The expression “A Month of Sundays” has been used since 1832 to describe long and dreary times, identified as 30 weeks – “a month of Sundays”. In earlier times, fun, games and amusements of any kind were forbidden on Sunday. Until I become an adult, I always thought it connoted a happy, relaxing time because when I was a little girl, Sundays were fun – no chores, no homework, going to church and Sunday school, being with family and have a great Sunday dinner.
Over the past several years, this idiom illustrates the turmoil surrounding my life, not for me personally, but for family members I love. New health crises escalating into ongoing health decline have made this time emotionally difficult for me and my family as we watch the aging process unfold mercilessly and feel helpless to stop it.
For most of us, growing old is a blessing; because, not to grow old means to die young. My grandmother, who died at the age of 86 more than 30 years ago, used to tell me, “Don’t get old. It’s not fun.” She was telling me this as she watched her friends die off before her, leaving her with a great sense of loss and sadness. At the time, I was still too young to understand (although I was in my mid-twenties) and grasp the complexities of the last stages of life.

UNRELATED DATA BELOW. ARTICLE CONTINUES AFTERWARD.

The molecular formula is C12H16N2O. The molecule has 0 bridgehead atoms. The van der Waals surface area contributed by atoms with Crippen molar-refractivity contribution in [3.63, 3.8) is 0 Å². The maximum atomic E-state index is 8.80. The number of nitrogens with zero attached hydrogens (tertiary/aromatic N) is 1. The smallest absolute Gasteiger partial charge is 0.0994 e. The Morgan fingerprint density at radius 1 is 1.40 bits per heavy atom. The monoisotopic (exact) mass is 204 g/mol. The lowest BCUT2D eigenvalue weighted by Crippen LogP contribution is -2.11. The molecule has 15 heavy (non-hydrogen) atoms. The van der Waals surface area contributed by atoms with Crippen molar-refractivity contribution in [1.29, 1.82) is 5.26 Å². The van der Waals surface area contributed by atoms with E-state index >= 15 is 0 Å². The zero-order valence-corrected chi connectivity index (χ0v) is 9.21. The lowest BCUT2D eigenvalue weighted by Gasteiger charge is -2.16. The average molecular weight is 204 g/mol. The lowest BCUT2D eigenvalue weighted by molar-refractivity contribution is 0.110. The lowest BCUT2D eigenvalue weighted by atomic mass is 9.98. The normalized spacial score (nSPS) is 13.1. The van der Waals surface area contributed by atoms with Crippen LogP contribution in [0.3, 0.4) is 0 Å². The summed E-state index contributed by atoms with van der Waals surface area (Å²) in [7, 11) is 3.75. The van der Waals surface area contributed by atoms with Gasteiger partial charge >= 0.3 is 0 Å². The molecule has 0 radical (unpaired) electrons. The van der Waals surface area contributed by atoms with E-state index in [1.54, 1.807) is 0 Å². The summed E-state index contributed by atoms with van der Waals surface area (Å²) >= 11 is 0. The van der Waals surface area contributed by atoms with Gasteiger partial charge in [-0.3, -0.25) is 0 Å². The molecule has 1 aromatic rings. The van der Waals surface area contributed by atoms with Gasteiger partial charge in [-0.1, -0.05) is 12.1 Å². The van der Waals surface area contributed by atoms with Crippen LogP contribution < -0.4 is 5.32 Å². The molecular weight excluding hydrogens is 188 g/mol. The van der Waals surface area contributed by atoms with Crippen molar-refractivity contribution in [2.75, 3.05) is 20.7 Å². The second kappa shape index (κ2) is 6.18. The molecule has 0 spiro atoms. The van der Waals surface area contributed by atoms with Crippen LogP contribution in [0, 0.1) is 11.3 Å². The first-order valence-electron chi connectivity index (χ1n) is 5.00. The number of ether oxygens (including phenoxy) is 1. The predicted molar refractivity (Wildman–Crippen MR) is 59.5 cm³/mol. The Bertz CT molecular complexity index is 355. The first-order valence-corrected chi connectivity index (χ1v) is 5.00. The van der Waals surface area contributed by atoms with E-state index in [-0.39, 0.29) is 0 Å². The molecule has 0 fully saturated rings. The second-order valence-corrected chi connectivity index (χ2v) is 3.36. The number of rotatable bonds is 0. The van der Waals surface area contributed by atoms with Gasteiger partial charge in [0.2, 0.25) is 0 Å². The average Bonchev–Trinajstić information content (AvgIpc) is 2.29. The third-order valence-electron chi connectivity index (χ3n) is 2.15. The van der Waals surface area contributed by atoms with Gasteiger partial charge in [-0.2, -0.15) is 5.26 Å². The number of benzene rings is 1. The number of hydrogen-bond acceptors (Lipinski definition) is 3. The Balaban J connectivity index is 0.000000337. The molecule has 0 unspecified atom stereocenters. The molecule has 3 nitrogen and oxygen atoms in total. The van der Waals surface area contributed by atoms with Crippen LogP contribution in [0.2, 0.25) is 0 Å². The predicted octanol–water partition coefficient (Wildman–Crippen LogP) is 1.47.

Now I understand.
I understand the immense loneliness felt by the loss of family and friends.
I understand, when moving from their home into assisted living or skilled nursing, the fear and the harsh reality that this is the place where their lives end.
I understand the anxiety felt by them as other residents pass on before them.
I understand the regret they experience about things left undone.
I understand the deep sadness they feel as they realize their minds are slipping away.
I understand the frustration they feel as they search for the words, but can no longer communicate them.
I understand the apprehension they feel as their bodies fail them.
As our loved ones transition this last chapter, it is important that we, as the next generation behind them, stay connected to them, providing loving, emotional support and guidance. While it is certainly overwhelming at times because the “Baby Boomers” are truly the “sandwich generation” as has been described in numerous articles and commentary, it is important to keep in mind the “end game” – no regrets. Not being there for cherished loved ones in their greatest time of need, will mean regret.
Until Next Time,
(other posts on Eldercare)
- A Gifted Man
- All Roads Lead Home
- Both Sides of Clouds
- Do You Have One of These?
- Eldercare’s Blackhole
- High Flight
- Many a Winding Turn
- Murphy’s Law
- Requiem for My Father
- Running on Empty
- Senior Advocacy: What Adult Children Can Do to Help Their Aging Parents
- The Gift
- The Sunshine Gang